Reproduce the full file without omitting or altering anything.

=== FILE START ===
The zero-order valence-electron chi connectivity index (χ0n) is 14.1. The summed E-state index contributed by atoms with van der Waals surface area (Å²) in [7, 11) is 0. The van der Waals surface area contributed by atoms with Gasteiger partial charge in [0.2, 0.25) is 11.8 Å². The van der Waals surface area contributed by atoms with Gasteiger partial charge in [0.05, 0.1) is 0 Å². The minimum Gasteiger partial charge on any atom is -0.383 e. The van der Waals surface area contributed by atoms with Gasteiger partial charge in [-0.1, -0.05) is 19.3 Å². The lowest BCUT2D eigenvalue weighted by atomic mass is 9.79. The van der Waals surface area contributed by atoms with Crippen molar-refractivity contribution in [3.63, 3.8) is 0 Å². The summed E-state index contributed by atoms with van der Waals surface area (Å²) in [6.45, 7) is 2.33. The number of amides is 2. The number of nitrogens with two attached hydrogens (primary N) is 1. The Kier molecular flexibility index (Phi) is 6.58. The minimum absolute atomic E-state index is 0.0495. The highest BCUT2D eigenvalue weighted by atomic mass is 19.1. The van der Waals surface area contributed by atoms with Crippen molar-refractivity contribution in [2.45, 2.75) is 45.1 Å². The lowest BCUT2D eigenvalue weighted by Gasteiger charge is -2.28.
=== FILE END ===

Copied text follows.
The zero-order valence-electron chi connectivity index (χ0n) is 14.1. The summed E-state index contributed by atoms with van der Waals surface area (Å²) in [7, 11) is 0. The van der Waals surface area contributed by atoms with Gasteiger partial charge in [0.2, 0.25) is 11.8 Å². The van der Waals surface area contributed by atoms with Gasteiger partial charge in [0.05, 0.1) is 0 Å². The minimum Gasteiger partial charge on any atom is -0.383 e. The van der Waals surface area contributed by atoms with Gasteiger partial charge in [-0.1, -0.05) is 19.3 Å². The lowest BCUT2D eigenvalue weighted by atomic mass is 9.79. The van der Waals surface area contributed by atoms with Crippen molar-refractivity contribution in [3.63, 3.8) is 0 Å². The summed E-state index contributed by atoms with van der Waals surface area (Å²) in [6.45, 7) is 2.33. The number of amides is 2. The number of nitrogens with two attached hydrogens (primary N) is 1. The Kier molecular flexibility index (Phi) is 6.58. The minimum absolute atomic E-state index is 0.0495. The highest BCUT2D eigenvalue weighted by atomic mass is 19.1. The van der Waals surface area contributed by atoms with Crippen molar-refractivity contribution in [2.45, 2.75) is 45.1 Å². The lowest BCUT2D eigenvalue weighted by Gasteiger charge is -2.28.